More Thoughts on Reagan’s 11th Commandment

( – promoted by Cool Cal)

We’ve come to the tail end of a lengthy comment thread on a post entitled “What Ever Happened to Reagan’s 11th Commandment?” posted by Sharilee Worthington, the Republican State Committeewman from the Second Worcester District — the subject matter of that discussion had to do with a candidate’s compliance, or lack thereof, with campaign finance laws.

I am prompted to raise the theme of Reagan’s 11th Commandment again in light of Ms. Worthington’s advocacy at Worcester County Freedom Trail in favor of blanking the Presidential ballot if John McCain is the Republican nominee.

In her post entitled “Skip President, But Do Vote,” Shari says this:

Worcester activist, Desiree, and I have been chit-chatting about Romney, McCain, and the sad state of the Republican Party. I’m hearing from a lot of people who are going to sit out the Presidential election. I can certainly understand as that’s my plan, too.

In light of this apparent contradiction, I thought a review of this “11th Commandment” notion was a good idea.

The idea that “Thou shalt not speak ill of any fellow Republican” was actually the invention of Gaylord Parkinson, who was the Chairman of the California Republican Party when Ronald Reagan was first running for Governor in 1966. It came about as a result of a bitter primary race in which the moderates and conservatives of the party were at ideological war, and the moderate candidate was attacking Reagan.

So now 42 years later, the shoe is on the other foot, and some conservatives (such as Shari) apparently feel that it is necessary to advocate that the (presumptive) standard-bearer of the Party be shunned because he is not conservative enough (actually, it seems that Shari is one of those who believes Ann Coulter‘s claim that Hillary is more conservative than McCain – a claim that, like its proponent, is demonstrably nuts, frankly).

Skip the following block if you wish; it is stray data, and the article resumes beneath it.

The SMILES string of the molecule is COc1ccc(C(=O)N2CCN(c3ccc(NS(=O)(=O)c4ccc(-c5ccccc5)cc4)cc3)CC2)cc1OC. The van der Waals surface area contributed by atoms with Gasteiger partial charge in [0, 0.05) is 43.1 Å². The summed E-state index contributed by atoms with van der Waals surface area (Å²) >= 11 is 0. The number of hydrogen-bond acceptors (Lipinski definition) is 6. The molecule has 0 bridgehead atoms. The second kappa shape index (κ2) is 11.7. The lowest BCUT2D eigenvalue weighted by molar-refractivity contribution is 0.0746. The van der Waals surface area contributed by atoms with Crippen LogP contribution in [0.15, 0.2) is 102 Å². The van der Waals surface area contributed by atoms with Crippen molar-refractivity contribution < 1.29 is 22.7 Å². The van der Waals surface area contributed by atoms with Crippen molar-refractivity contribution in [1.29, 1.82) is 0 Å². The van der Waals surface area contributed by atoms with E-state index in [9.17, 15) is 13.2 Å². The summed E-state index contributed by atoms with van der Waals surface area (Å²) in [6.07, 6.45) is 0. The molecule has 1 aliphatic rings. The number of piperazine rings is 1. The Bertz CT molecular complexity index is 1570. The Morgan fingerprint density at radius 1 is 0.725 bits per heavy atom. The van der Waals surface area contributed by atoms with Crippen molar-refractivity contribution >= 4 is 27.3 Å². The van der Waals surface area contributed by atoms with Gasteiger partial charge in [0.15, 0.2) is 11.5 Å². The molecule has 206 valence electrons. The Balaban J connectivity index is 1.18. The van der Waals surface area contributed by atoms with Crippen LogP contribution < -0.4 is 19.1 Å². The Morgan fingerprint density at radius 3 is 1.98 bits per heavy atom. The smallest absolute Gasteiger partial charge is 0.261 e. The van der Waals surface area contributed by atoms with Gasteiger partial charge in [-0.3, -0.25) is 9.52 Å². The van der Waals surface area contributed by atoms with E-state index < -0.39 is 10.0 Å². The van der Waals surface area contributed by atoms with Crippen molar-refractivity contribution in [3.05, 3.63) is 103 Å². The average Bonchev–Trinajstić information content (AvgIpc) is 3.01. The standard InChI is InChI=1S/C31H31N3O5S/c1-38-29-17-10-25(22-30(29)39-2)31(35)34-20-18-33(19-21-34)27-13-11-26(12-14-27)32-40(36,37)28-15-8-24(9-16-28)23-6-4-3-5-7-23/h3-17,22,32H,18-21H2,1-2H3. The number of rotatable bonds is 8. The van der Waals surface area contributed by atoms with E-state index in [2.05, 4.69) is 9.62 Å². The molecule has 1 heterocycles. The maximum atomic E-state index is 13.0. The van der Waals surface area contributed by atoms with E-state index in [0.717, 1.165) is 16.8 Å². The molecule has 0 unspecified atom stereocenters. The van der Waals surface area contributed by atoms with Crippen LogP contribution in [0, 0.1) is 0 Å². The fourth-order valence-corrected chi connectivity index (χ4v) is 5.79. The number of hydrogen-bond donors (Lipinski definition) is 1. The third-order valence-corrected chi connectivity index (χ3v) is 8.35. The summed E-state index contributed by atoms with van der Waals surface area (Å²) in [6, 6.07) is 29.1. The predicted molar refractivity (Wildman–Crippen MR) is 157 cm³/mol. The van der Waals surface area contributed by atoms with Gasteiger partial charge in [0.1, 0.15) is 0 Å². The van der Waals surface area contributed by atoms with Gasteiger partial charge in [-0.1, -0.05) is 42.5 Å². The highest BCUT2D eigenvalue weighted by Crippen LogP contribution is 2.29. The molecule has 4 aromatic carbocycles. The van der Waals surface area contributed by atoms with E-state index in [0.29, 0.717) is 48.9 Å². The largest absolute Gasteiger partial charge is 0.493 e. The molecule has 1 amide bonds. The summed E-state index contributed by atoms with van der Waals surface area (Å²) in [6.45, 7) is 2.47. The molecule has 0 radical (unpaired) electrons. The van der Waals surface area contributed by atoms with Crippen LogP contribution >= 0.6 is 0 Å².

There are certainly legitimate reasons for pure conservatives to be less than enamored with John McCain. That he is “a liberal” is just not among them.

When I tried to point out to Shari that I thought it was the responsibility of a state committee member to get behind the party nominee, I got this from her, and then I got this from one “Wes”:

Any Republican who has either been so intellectually lazy or otherwise willingly misinformed by the MSM or GOP leaders as to McCain’s alleged status as a true conservative are doing a tremendous disservice to our party.

In the first place, I made no argument regarding McCain’s “status as a true conservative,” and I think my point all along has been that I don’t really care if he is a “true conservative” (whatever that means — certainly different things to different people), but that he is conservative enough to warrant our support.

Now, I admit that when I saw Wes’s comment suggesting that I was “intellectually lazy” or “willingly misinformed,” I had to laugh. After all, it was intellectually lazy to ascribe to me the notion that I was accepting “McCain’s status as a true conservative” when I had never suggested that. What it also reveals is that Wes (and apparently Shari) are among those remaining Republicans here in Massachusetts who think that only “true conservatives” can be true Republicans. Big problem there.

Now I do not take the pejoratives “intellectually lazy” or “willingly misinformed” lightly (I’m not sure the latter isn’t a paradox– for the intellectually lazy, see here). So I replied — simply to point out that there are credentialed, credible conservatives willing to stand up for the man — with this:

“intellectually lazy?”

“willingly misinformed?”

For those too busy to follow the links, the former is a WSJ piece on McCain’s fiscal record in Congress (including the proper context behind his vote against the Bush tax cut) and the latter is Michael Reagan’s opinion in Human Events (that liberal rag) that his father would be out campaigning for McCain.